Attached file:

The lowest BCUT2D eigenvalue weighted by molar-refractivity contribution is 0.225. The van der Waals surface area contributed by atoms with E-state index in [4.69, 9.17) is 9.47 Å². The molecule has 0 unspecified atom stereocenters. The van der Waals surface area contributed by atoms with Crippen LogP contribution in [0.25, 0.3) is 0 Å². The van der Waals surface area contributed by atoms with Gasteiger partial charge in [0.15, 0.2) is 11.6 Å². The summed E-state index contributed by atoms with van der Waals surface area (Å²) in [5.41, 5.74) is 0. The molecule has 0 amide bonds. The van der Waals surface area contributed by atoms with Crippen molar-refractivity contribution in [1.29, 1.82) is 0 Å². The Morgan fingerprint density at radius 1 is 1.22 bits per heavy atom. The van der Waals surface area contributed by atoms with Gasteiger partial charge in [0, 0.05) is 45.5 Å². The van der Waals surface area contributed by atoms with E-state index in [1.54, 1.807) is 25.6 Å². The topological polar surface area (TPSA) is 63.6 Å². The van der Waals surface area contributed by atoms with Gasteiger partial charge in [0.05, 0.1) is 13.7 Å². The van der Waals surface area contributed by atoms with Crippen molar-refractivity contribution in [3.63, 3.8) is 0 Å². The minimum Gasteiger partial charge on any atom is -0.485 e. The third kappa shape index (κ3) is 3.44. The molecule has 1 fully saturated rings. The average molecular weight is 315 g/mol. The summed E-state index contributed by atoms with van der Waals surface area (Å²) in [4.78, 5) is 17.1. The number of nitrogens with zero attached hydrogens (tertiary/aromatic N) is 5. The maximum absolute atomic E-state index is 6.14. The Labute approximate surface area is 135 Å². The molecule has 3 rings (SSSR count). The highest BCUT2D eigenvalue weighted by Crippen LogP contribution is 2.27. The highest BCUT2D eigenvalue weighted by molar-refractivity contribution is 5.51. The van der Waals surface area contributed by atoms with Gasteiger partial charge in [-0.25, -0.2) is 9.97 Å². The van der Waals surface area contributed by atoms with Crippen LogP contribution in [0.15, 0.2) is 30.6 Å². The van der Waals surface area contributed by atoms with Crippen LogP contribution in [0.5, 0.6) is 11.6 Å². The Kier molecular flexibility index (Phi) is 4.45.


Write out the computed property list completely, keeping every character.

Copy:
The lowest BCUT2D eigenvalue weighted by molar-refractivity contribution is 0.225. The van der Waals surface area contributed by atoms with E-state index in [4.69, 9.17) is 9.47 Å². The molecule has 0 unspecified atom stereocenters. The van der Waals surface area contributed by atoms with Crippen LogP contribution in [0.25, 0.3) is 0 Å². The van der Waals surface area contributed by atoms with Gasteiger partial charge in [0.15, 0.2) is 11.6 Å². The summed E-state index contributed by atoms with van der Waals surface area (Å²) in [5.41, 5.74) is 0. The molecule has 0 amide bonds. The van der Waals surface area contributed by atoms with Crippen molar-refractivity contribution in [1.29, 1.82) is 0 Å². The Morgan fingerprint density at radius 1 is 1.22 bits per heavy atom. The van der Waals surface area contributed by atoms with Gasteiger partial charge in [0, 0.05) is 45.5 Å². The van der Waals surface area contributed by atoms with E-state index in [1.54, 1.807) is 25.6 Å². The topological polar surface area (TPSA) is 63.6 Å². The van der Waals surface area contributed by atoms with Gasteiger partial charge in [0.05, 0.1) is 13.7 Å². The van der Waals surface area contributed by atoms with Crippen molar-refractivity contribution in [3.63, 3.8) is 0 Å². The minimum Gasteiger partial charge on any atom is -0.485 e. The third kappa shape index (κ3) is 3.44. The molecule has 1 fully saturated rings. The average molecular weight is 315 g/mol. The summed E-state index contributed by atoms with van der Waals surface area (Å²) in [4.78, 5) is 17.1. The number of nitrogens with zero attached hydrogens (tertiary/aromatic N) is 5. The maximum absolute atomic E-state index is 6.14. The Labute approximate surface area is 135 Å². The molecule has 3 rings (SSSR count). The highest BCUT2D eigenvalue weighted by Crippen LogP contribution is 2.27. The highest BCUT2D eigenvalue weighted by molar-refractivity contribution is 5.51. The van der Waals surface area contributed by atoms with Gasteiger partial charge in [-0.25, -0.2) is 9.97 Å². The van der Waals surface area contributed by atoms with Crippen LogP contribution in [0.15, 0.2) is 30.6 Å². The van der Waals surface area contributed by atoms with Crippen LogP contribution in [0.5, 0.6) is 11.6 Å². The Kier molecular flexibility index (Phi) is 4.45.